thaibirding.com             by Nick Upton
    birdwatching in thailand    
Google
Main Menu
Tools
Facebook
Donations towards the cost of running and developing thaibirding.com are gratefully received.






Site Map ; Contributors
 
Bang Poo
(Updated 31/08/14)
 Introduction
Bang Poo, in Samut Prakarn province, is owned and managed by the Thai military and at first seems a strange place to go birdwatching; it is scrappy area of offices, ponds, mudflats, mangroves and wasteland where locals go for a picnic, to do tai chi, to release crabs for merit making, to feed the gulls and to dine at the restaurant. However, by poking around the whole site quite an amazing number of birds can be seen, particularly during migration, and I have personally seen over one hundred species here.

It is for shorebirds that most people will visit and this means that the months between October and May are the best for birdwatching and the site's close proximity to Bangkok makes it an ideal locations for a half day trip by taxi; or make a whole day of it by going to Muang Boran Fish Ponds in the morning and then move on to Bang Poo for lunch and afternoon birding.

Bang Poo can get exceptionally crowded at weekends so it is a good idea to schedule your visit for a weekday if you appreciate peace and quiet whilst birding or if you are there at the weekend, just join the locals in the gull-feeding!
 
(Photo by Nick Upton)
About Google adverts
 Birding Highlights

Brown-headed Gull
(Photo by Nick Upton)
  From mid October to the end of April, two to three thousand Brown-headed Gulls are normally to be seen at Bang Poo with small numbers of Black-headed Gulls nearly always present within the flock. This large gull flock is easily observed, with many locals feeding the birds scraps of food, and it is worth checking for less common species; Slender-billed Gull is usually annual here as are Heuglin's Gull; most of the gull rarities from Thailand have been recorded here including Little Gull, Mew Gull and Sooty Gull.

Terns are also a feature here, Whiskered is the most numerous and most of the other Thai species often turn up here.

Bang Poo is also a good place to see waders on the mudflats at low tide and on the inland pools at high tide. Inspecting the wader flocks can reveal some interesting birds with Grey-tailed Tattler sometimes found here in April and May and Asian Dowitcher sometimes amongst the large flock of Eastern Black-tailed Godwits.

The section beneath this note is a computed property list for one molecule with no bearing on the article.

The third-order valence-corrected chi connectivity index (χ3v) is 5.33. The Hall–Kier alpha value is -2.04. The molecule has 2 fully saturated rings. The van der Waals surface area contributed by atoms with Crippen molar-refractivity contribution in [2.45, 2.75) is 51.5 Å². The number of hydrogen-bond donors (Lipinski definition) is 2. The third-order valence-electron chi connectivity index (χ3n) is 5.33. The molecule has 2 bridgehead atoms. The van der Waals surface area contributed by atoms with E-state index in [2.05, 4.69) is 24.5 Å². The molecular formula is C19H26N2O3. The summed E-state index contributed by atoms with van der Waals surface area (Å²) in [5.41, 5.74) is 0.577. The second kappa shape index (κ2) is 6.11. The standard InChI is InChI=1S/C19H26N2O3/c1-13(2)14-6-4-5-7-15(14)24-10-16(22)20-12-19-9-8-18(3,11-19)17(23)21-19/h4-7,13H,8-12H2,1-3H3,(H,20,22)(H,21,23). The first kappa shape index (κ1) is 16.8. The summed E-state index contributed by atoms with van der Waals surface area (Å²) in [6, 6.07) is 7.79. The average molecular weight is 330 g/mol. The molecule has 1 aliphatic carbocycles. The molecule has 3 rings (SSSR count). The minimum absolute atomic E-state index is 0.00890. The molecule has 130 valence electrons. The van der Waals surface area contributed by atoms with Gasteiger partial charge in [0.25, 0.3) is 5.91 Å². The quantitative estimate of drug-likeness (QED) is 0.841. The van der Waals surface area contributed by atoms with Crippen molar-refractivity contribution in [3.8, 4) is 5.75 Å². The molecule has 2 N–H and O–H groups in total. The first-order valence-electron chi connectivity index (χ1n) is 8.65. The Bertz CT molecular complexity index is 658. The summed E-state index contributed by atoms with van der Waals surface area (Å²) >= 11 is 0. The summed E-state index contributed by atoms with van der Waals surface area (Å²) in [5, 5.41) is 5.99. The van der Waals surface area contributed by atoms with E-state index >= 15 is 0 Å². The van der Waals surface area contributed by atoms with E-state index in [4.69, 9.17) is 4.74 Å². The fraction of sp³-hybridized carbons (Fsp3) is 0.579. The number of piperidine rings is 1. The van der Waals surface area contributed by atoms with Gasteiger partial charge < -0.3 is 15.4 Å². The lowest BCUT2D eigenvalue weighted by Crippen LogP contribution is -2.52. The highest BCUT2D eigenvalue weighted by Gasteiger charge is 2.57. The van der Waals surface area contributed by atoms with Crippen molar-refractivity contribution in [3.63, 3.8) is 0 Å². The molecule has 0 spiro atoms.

Bang Poo doesn't at first appear as if it would be an ideal birding venue, but it is one of those sites that often turns up rare migrants, particularly for those who watch the site on a regular basis - Baillon's Crake, Glossy Ibis, Christmas Island Frigatebird & Crested Myna have all been found here.

Apart from these highlights, any walk around Bang Poo will afford good views of many commoner species such as Collared Kingfisher, Brahminy Kite, Egrets, Plain-backed Sparrow, Common Iora and Golden-bellied Gerygone, and a seafood lunch in the restaurant at the end of the pier is a non-birding highlight of any visit to Bang Poo!
A checklist of the birds for this location can be found here - Bang Poo
  Bird Watching Trips:
If you need help organizing a bird watching trip to Thailand, take a look at the suggested itineraries for ideas on creating a tailor-made trip and contact me for advice: Thailand bird tours.
 Travel Information
Use the interactive map below to plan your route to Bang Poo. The blue line shows the route from Sukhumvit Road in downtown Bangkok (Red Pin) to Bang Poo (Blue Pin) via Muang Boran (Green Pin).

View Bang Poo in a Larger Map
The first time I tried to visit Bang Poo I got completely lost and ended up at Samut Prakarn Docks, not one of the world's ornithological hotspots. The mistake I made was trying to get there by bus, which involves changing at Samut Prakarn and a walk between buses: I would not recommend this method at all as the distance between buses is considerable and finding the correct connection is difficult.

The best method is to take a taxi and tell the driver SaTarn Tee Tark A-Kart Bang Poo or if that is a bit too tricky to get your tongue around show the taxi driver the Bang Poo Thai Script. Most taxi drivers seem to know it, but you may have to help them as you get nearer to the site. On the meter the cost should be about 3-400 baht from Bangkok city centre and taxis for the return journey are easily obtained by walking the short distance back to the main road and waiting for one to come along.

The alternative method is to drive yourself if you have already hired a vehicle for your holiday; follow Sukhumvit road from central Bangkok all the way to the Bang Na intersection and turnleft inot Bang Na - Trad Road. Shortly after passing Central department store turn left onto Sri Nakarin Road towards Samut Prakarn - to do this you must turn left after passing under the road NOT before. After turning onto Sri Nakarin Road continue until it finishes in a T-junction and turn left. Continue along here until seeing a sign for Muang Boran; a few kilometres after this you will see sign posts for Bang Poo which is on your right - you must do a little u-turn to make the turning. This route is very busy and frequently subject to traffic jams; my recommendation is to leave before sunrise for an easy drive or, if timing your visit for the tide, leave central Bangkok at least 1.5 hours before your desired arrival time.
 Finding Birds
A large number of species can be found at Bang Poo at the right time of year, and due to the small size of the site most of these can be easily found. There is always potential to add to the site list, with unusual migrant species showing up every year with some surprising species having been seen over the years.
Most bird watchers come here to see shorebirds and indeed many species are easily observed on the mudflats at low tide (viewing them from the pier is the best tactic) and on the inland pools at high tide.